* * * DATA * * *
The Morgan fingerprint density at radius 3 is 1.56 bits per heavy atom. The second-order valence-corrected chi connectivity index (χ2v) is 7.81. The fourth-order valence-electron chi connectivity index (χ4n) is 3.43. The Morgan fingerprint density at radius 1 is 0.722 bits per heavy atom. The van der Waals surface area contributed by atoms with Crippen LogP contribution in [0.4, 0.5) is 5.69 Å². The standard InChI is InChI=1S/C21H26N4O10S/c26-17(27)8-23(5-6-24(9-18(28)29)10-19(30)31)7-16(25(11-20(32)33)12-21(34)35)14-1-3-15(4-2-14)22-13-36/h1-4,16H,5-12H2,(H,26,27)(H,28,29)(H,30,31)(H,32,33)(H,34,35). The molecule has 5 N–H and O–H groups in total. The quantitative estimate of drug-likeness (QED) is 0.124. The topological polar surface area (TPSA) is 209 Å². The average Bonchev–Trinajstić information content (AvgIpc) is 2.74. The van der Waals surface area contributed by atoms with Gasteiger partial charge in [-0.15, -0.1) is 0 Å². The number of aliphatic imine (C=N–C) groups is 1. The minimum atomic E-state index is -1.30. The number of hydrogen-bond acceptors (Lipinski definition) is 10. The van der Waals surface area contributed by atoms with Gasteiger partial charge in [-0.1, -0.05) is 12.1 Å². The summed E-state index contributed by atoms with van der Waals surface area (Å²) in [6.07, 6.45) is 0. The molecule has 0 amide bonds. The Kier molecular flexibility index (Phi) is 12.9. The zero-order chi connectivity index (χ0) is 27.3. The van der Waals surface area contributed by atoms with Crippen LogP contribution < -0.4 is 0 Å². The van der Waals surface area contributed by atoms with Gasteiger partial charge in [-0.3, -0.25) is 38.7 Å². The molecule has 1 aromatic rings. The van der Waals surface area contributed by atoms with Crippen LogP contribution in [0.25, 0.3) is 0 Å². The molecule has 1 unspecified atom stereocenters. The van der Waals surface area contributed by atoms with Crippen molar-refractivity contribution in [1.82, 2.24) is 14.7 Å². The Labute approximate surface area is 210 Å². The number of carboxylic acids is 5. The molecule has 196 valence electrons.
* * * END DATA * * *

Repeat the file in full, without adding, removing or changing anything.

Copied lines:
The Morgan fingerprint density at radius 3 is 1.56 bits per heavy atom. The second-order valence-corrected chi connectivity index (χ2v) is 7.81. The fourth-order valence-electron chi connectivity index (χ4n) is 3.43. The Morgan fingerprint density at radius 1 is 0.722 bits per heavy atom. The van der Waals surface area contributed by atoms with Crippen LogP contribution in [0.4, 0.5) is 5.69 Å². The standard InChI is InChI=1S/C21H26N4O10S/c26-17(27)8-23(5-6-24(9-18(28)29)10-19(30)31)7-16(25(11-20(32)33)12-21(34)35)14-1-3-15(4-2-14)22-13-36/h1-4,16H,5-12H2,(H,26,27)(H,28,29)(H,30,31)(H,32,33)(H,34,35). The molecule has 5 N–H and O–H groups in total. The quantitative estimate of drug-likeness (QED) is 0.124. The topological polar surface area (TPSA) is 209 Å². The average Bonchev–Trinajstić information content (AvgIpc) is 2.74. The van der Waals surface area contributed by atoms with Gasteiger partial charge in [-0.15, -0.1) is 0 Å². The number of aliphatic imine (C=N–C) groups is 1. The minimum atomic E-state index is -1.30. The number of hydrogen-bond acceptors (Lipinski definition) is 10. The van der Waals surface area contributed by atoms with Gasteiger partial charge in [-0.1, -0.05) is 12.1 Å². The summed E-state index contributed by atoms with van der Waals surface area (Å²) in [6.07, 6.45) is 0. The molecule has 0 amide bonds. The Kier molecular flexibility index (Phi) is 12.9. The zero-order chi connectivity index (χ0) is 27.3. The van der Waals surface area contributed by atoms with Crippen LogP contribution < -0.4 is 0 Å². The van der Waals surface area contributed by atoms with Gasteiger partial charge in [-0.3, -0.25) is 38.7 Å². The molecule has 1 aromatic rings. The van der Waals surface area contributed by atoms with Crippen LogP contribution in [0.25, 0.3) is 0 Å². The molecule has 1 unspecified atom stereocenters. The van der Waals surface area contributed by atoms with Crippen molar-refractivity contribution in [1.82, 2.24) is 14.7 Å². The Labute approximate surface area is 210 Å². The number of carboxylic acids is 5. The molecule has 196 valence electrons.